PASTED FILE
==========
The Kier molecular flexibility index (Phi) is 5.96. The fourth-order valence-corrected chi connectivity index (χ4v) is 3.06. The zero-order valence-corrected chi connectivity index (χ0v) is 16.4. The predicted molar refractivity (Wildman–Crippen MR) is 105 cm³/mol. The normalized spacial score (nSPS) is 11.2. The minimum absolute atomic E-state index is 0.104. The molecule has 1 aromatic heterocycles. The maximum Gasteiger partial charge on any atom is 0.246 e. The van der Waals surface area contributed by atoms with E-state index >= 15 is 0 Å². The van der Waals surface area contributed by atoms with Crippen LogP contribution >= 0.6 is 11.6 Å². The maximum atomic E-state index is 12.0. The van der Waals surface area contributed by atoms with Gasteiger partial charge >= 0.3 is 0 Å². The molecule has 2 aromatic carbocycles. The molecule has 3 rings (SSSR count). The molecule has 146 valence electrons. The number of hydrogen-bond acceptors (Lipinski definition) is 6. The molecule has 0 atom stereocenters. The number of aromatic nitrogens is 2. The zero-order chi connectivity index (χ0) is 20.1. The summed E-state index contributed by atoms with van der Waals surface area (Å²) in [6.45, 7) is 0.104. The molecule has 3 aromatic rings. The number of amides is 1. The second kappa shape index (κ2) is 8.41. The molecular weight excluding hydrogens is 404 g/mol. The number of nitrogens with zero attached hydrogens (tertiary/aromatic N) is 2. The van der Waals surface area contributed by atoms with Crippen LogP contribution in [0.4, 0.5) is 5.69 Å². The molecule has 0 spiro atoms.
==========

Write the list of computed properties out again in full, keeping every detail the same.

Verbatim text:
The Kier molecular flexibility index (Phi) is 5.96. The fourth-order valence-corrected chi connectivity index (χ4v) is 3.06. The zero-order valence-corrected chi connectivity index (χ0v) is 16.4. The predicted molar refractivity (Wildman–Crippen MR) is 105 cm³/mol. The normalized spacial score (nSPS) is 11.2. The minimum absolute atomic E-state index is 0.104. The molecule has 1 aromatic heterocycles. The maximum Gasteiger partial charge on any atom is 0.246 e. The van der Waals surface area contributed by atoms with E-state index >= 15 is 0 Å². The van der Waals surface area contributed by atoms with Crippen LogP contribution >= 0.6 is 11.6 Å². The maximum atomic E-state index is 12.0. The van der Waals surface area contributed by atoms with Gasteiger partial charge >= 0.3 is 0 Å². The molecule has 2 aromatic carbocycles. The molecule has 3 rings (SSSR count). The molecule has 146 valence electrons. The number of hydrogen-bond acceptors (Lipinski definition) is 6. The molecule has 0 atom stereocenters. The number of aromatic nitrogens is 2. The zero-order chi connectivity index (χ0) is 20.1. The summed E-state index contributed by atoms with van der Waals surface area (Å²) in [6.45, 7) is 0.104. The molecule has 3 aromatic rings. The number of amides is 1. The second kappa shape index (κ2) is 8.41. The molecular weight excluding hydrogens is 404 g/mol. The number of nitrogens with zero attached hydrogens (tertiary/aromatic N) is 2. The van der Waals surface area contributed by atoms with Crippen LogP contribution in [0.4, 0.5) is 5.69 Å². The molecule has 0 spiro atoms.